I stayed four days in Beypazari and during that time, noticed something very interesting. While it is popular as a holiday destination, all the visitors seemed to be Turks, especially at the weekend when they flooded in from the nearby capital of Ankara. I spotted a few other foreigners but I was definitely the minority.
I should not have been surprised at this observation because six months prior to visiting, I had never heard of Beypazari and I consider myself to be very knowledgeable when it comes to Turkish Travel. Upon further research, the region also does not appear on many foreign travel sites or in publications, which is a great shame because it does have a lot to offer.
The Ottoman History
Beypazari was previously occupied by many civilizations including the Romans and Seljuk Turks, but it was during Ottoman rule that it became an important trading post and military centre. The Ottoman traveller, Evliya Çelebi documented his travels in the region extensively and he made note of the importance of the town in relation to Constantinople.
When ninety per cent of the town burnt down during a major fire, architects from the Black sea region of Safranbolu arrived to rebuild the town. They did so using the typical two / three storeys, stone buildings that were predominant building trends used by Sultans. That is why upon first glance at any photographs of the region, Beypazari looks similar to Safranbolu.
Beypazari: Town of Carrots
Drive through the centre of Beypazari today and the most obvious landmark is the large carrot standing in the middle of the junction. There is even a yearly festival dedicated to the root vegetable because it is one of the main exports.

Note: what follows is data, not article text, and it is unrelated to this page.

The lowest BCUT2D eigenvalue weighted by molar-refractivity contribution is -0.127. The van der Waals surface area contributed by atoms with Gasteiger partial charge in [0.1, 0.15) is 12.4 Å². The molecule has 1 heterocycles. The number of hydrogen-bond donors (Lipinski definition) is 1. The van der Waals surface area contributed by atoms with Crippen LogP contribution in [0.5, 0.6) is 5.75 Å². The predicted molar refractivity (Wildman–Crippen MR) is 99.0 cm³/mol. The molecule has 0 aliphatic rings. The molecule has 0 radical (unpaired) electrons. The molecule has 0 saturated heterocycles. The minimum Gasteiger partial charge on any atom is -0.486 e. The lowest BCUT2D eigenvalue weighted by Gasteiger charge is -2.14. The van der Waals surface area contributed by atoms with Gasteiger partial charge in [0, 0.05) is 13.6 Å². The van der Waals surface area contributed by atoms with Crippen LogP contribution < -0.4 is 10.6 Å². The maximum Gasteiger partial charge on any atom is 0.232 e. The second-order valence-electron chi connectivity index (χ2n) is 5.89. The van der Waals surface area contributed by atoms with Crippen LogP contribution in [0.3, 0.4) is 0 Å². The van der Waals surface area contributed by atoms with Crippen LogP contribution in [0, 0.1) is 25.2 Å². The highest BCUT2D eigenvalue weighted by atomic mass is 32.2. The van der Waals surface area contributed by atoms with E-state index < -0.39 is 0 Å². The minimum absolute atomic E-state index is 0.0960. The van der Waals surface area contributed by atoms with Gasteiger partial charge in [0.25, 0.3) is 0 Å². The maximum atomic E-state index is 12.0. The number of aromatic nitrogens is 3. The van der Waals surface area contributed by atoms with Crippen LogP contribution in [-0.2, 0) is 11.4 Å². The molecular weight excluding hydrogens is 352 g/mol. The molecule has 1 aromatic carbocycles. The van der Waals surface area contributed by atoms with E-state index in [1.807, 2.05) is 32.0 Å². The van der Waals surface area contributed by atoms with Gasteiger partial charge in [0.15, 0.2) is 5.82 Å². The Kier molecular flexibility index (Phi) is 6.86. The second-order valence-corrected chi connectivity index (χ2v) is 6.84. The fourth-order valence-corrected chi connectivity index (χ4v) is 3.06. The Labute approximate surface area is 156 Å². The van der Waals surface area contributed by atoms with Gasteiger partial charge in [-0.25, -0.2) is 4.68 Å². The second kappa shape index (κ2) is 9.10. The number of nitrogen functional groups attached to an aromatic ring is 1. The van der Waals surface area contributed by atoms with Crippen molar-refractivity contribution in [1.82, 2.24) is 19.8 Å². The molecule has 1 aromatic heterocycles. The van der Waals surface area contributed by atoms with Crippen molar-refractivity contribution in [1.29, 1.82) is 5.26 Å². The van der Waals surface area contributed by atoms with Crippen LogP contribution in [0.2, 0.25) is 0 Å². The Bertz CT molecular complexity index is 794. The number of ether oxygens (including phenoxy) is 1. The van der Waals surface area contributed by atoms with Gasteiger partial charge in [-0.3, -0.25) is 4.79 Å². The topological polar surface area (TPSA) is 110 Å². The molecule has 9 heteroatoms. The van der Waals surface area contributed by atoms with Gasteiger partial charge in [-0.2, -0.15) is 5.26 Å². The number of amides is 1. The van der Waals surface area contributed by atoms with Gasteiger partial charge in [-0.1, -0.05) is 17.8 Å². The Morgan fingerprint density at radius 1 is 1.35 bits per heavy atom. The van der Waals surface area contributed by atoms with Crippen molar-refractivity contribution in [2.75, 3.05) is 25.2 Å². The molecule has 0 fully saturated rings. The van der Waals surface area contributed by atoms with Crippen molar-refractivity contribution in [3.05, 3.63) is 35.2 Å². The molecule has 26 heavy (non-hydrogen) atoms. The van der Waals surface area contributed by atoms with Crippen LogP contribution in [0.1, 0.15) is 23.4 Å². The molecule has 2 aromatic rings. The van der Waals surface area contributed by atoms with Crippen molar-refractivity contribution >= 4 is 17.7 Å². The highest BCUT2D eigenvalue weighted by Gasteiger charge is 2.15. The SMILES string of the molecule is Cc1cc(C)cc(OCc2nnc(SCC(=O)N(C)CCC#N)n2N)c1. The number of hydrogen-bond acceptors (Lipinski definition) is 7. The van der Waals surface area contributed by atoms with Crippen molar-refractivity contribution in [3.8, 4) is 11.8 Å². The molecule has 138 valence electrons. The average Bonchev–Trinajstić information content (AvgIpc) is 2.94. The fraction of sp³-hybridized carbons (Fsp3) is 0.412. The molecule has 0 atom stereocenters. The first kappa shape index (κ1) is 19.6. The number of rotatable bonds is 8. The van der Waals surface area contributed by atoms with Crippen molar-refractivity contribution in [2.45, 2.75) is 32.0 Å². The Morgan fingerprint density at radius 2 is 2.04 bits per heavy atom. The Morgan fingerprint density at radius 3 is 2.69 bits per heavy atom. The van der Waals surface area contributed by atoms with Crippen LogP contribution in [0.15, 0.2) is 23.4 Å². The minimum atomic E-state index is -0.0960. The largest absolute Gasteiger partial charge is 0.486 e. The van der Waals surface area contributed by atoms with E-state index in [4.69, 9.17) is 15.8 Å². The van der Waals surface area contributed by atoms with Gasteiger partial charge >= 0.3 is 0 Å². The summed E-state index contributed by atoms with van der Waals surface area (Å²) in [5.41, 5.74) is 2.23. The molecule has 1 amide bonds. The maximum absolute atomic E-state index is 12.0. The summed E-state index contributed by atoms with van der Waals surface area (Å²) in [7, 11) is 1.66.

Beypazari is also famous for….
Kuru is local bread, sprinkled with select ingredients and then baked twice. The result is a moorish appetizer, especially when eaten with Mezes.
Telkari (Making jewellery from thing threads of gold and silver) is normally associated with the Mardin region of the southeast but it has been a local handicraft in Beypazari for hundreds of years. Normally the trade is handed down through generations of male members of the family; however, local artisans report that their sons no longer want to learn. There is more money to be made in other trades. Losing traditions and crafts is the price we pay for innovation and technology.
What to do in Beypazari
There are a number of attractions including the Turkish hamam museum, Living Museum and Culture House however the prize jewel is in the surrounding countryside. Small villages, rolling green hills, and amazing landscape views make this the perfect place for hikers, lovers of the great outdoors and anyone who wants to see Turkish life away from the seaside manmade holiday resort.